Mercy Hospital in Fort Scott, KS is Closing

Mercy Hospital in Fort Scott, KS is Closing
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Mercy officials say in the face of declining patient numbers and shrinking reimbursement, they’ve decided to close the Mercy Hospital Fort Scott by the end of the year. A news release says the decision was made after months of exploring options for keeping hospital services in the community. Click here for community reaction.

There is a plan for continuing physician services in the area. Mercy officials say they’re finalizing an agreement with the Community Health Center of Southeast Kansas (CHC/SEK), which is based in Pittsburg, Kansas, to maintain primary care services in Fort Scott and other nearby communities in which there are Mercy Clinic locations. Officials say all Mercy Clinic Fort Scott primary care physicians have committed to continue practicing in the area as part of CHC/SEK. The two organizations expect to share more information soon, but did not release a date. Click here to read the update from CHC/SEK.

“Mercy Hospital has been privileged to serve Fort Scott since 1886. Like many rural hospitals across the country, we have struggled to remain viable as community needs have changed,” said Reta Baker, hospital president. “We considered – and exhausted – every possibility for keeping our doors open, and ultimately we had to acknowledge that it’s a different era for hospital care in Fort Scott. There are many options in nearby communities for patients seeking hospital care, and there are many challenges we didn’t have in years past. Our hearts are heavy, but it’s the decision we know has to be made.”

Mercy Hospital in Fort Scott will close by December 31st, 2018, including all inpatient services, the emergency department and ambulatory surgery.

Officials say they first announced the need to explore options for future sustainability in 2014, citing trends that included patients leaving the area to seek health care services in large communities and declining reimbursement, especially from government pays which make up the largest source of revenue. The hospital then went through an 18-month discernment process, which ended in 2015 with the understanding that if trends continue, Mercy would need to revisit plans for the future.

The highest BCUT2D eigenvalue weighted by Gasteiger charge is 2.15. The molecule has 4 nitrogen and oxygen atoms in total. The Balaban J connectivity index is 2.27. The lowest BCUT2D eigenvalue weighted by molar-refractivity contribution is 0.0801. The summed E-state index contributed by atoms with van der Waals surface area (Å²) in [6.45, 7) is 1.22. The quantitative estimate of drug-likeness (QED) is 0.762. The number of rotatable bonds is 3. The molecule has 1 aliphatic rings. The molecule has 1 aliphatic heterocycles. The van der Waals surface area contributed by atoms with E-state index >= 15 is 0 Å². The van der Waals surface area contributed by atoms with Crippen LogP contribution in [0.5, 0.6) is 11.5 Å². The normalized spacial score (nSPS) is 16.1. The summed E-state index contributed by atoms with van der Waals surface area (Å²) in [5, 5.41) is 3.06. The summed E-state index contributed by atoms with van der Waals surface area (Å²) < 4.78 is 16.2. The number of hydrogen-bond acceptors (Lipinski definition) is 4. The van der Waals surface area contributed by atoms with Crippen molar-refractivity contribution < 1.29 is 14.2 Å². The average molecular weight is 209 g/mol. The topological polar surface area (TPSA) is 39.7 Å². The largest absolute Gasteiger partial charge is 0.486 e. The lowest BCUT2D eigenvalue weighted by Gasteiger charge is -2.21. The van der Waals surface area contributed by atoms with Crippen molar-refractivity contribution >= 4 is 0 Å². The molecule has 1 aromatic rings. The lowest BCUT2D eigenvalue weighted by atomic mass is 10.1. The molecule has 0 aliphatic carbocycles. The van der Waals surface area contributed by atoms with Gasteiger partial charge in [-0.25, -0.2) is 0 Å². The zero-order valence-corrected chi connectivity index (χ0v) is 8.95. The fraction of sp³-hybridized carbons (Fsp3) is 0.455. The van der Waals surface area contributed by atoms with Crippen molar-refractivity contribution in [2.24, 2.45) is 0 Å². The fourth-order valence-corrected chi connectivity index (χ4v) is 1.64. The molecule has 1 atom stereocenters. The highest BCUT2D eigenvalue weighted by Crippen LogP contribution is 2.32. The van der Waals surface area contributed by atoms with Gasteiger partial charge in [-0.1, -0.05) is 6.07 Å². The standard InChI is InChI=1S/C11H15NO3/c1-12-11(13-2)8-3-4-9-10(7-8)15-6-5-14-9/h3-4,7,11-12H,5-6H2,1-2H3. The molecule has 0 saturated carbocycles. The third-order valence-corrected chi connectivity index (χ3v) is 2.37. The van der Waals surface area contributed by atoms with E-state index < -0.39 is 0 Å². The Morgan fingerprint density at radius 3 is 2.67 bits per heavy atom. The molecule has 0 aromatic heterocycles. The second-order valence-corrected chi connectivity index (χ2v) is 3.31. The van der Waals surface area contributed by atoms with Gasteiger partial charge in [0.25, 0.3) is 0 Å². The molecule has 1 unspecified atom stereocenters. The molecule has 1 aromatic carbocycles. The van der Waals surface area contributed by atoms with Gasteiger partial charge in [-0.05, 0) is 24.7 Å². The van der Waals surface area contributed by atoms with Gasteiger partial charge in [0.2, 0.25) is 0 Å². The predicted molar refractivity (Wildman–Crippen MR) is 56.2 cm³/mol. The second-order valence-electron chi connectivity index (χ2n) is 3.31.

“That time came earlier this year, and a new process of evaluating solutions was undertaken,” said Baker. “Unfortunately, the health care environment in Fort Scott has not improved, and in fact we’ve encountered the additional challenge of successfully recruiting and retaining physicians in the community.”

Mercy plans to undertake the required regulatory and legal notices and procedures, including notifying state and federal agencies and payers, as they prepare to close the hospital.

Officials say some employees could get the chance to transfer to other Mercy facilities and that they will support hospital employees through the closure process and that all will be treated with compassion and respect.

“Having closed our hospital in Independence, Kansas, in 2015, we know how difficult this news is to hear – not only for our Fort Scott co-workers and the community, but for everyone across Mercy. Our prayers are with everyone impacted by this decision,” said Lynn Britton, Mercy president and chief executive officer. “We also know that the Sisters who served before us had to make similar decisions in light of changing community needs, and we draw strength from their courage.”